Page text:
Something is wrong with the entire system when a financial company is awarded a patent.
You're kidding, right? Google - home of the cloud - is going to worry about local storage limits on drone machines. And...again...drone machines - onboard video is probably 4x as fast as they need it to be for nearly all conditions. They've rolled out fiber in an entire town; I'm going to guess that they've got a pretty speedy wireless system on campus.
Apple hardware is very limited if (a) you're looking for a bargain and aren't on a corporate buying plan, or if you're a hardcore gamer, or if you are running massive analysis software, or you are locked into industry software packages which are platform locked. None of that is an issue for desk machines at Google.
I'm not, in any way an Apple fan, but pretty much none of the problems you state are of any consequence to their usage profile.
They did NOT say that the goal was to realize a loss, just that profit was not the reason for the acquisition.
It should be noted that the loss realized is probably less than the gross federal revenue of the direct GM employees and supply contractors (parts and services) during that time, not including second tier effects like money spent by the employees or default losses on mortgages owned by fannie/freddy. (figure 200,000 direct and 200,000 immediate contract workers, $60k avg at 10% effective gross tax rate over 5 years = $12B)
Replace Amazon with Modern, and you'll cover more ground while being just as accurate. Actually, on reflection, there's no need to modify the subject - Workers... is historically accurate for most of organized human civilization.
It doesn't matter if FSM gets a pile of spaghetti or a pirate or a midget on a mountain - I'm in for $100 to memorialize it in granite!
See, if they spy on Americans, they could get in trouble. See, as an intelligence agency, there are limits on what they can do wrt Americans, and if you ahve an American server and an American person of interest, then you have to do a bunch of paper work and go to a secret court and it's just a big pain in the ass.
BUT if you ship everything overseas, then it's fully within plausible deniability in harvesting all of the information from a source controlled by a foreign national. Once it goes off shore, the drag net gets to sift through everything. The NSA's mission is to sift through every scrap of data they can get ahold of. The only people who would want non-American servers are non-Americans, because they have no protections whatsoever. Americans *should* want American servers as there's a whole judicial process involved once everything is under US jurisdiction. That won't stop the NSA from "accidentally" combing though your stuff, but if they screw up even a little bit then a good lawyer can have it all thrown out.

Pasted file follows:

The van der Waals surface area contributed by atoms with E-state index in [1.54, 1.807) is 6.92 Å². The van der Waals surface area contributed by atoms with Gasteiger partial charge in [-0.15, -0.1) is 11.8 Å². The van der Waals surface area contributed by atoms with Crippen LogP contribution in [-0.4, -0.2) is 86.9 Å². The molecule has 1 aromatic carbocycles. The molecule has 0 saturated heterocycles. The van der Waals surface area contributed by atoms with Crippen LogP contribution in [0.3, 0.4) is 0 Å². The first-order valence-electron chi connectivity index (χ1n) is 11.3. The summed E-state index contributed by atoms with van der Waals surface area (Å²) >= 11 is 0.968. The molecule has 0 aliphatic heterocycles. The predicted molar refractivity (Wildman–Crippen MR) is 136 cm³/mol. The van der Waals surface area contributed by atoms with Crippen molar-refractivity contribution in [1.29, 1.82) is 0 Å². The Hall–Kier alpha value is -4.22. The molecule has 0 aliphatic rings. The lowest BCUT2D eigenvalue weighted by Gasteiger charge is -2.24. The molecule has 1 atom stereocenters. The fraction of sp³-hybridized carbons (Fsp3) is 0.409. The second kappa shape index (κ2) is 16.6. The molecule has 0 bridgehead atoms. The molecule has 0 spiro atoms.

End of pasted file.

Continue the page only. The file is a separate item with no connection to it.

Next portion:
Ethical doctors treat the wounded on both sides. Can most (military) weapon designers make the same claim?
I promise you that corporations sell military technology to every nation which wishes to defend itself (and is not in direct conflict with the defense limitations of their own/home nation).
All weapons of war are built for defensive purposes, even if it looks to the outside as if they are being used offensively. Sometimes, in war, offence is necessary to protect and secure your homeland.
That depends on your viewpoint. If you make weapons which assure the destruction of the other party, you may be preventing a war from being started. Your weapons may be used offensively, but the intent is to protect (if you're an American) 300 million US citizens from attack by outside agents.
In fact, it could be argued that if you DON'T do your job and produce weapons, you make your country (any country) a sitting duck for a takeover by an "evil" country who does produce weapons.
'Tis a very gray line
...who cares vere zay come down.
Zat's not my department,"
says Werner Von Braun.
Given your alternative, that Taco Bell hacienda style isn't *that* bad.
Just checking - the carriers are all tracking our movements as well, and using the data for profit.
I understand the outrage over the NSA doing it, I'm just checking to see if we're all fine with the corporations doing the same thing for profit as part of our wonder free-market society.
So you spoof the GPS to be within the dead reckoning band of the IMU and wind allowances (which can't easily be accounted for). It takes longer to hijack and transfer to a safe spot for collection, but not out of the bounds of possibility.
They are when you drive 100+MPH on a surface street, though!
And they would have gotten out alive, or at least not burned to a crisp. Tesla's don't burn their occupants in a massive fireball when they hit a street sign (and a tree, and a light pole).
And 600HP is nothing. I've got a good friend from college who gets almost 1200HP in his GTR (1192 WHP / 1402 crank, actually). I don't see him wrapping it around vertical objects.
It depends on where you are. Some states tax property, some sales, some income, some intangibles (stocks/bonds). Each state has a mix it feels is the fairest and/or most effective for them.
This is a case of interstate commerce. And for 100 years the standard has been no tax is collected by the retailer unless they have a nexus in the state. The purpose for the nexus rule is that if you are actively serving customers intrastate, you have to obey the laws of the state. The implication is that if you have enough people here to have a store, you have enough to figure out local sales tax.
This is EXACTLY the kind of issue the Feds should be deciding, as the states all have different regulations regarding it. Of all the things that matter in interstate commerce, this is one of the truly important ones where the representatives of the collection of states should agree on a standard.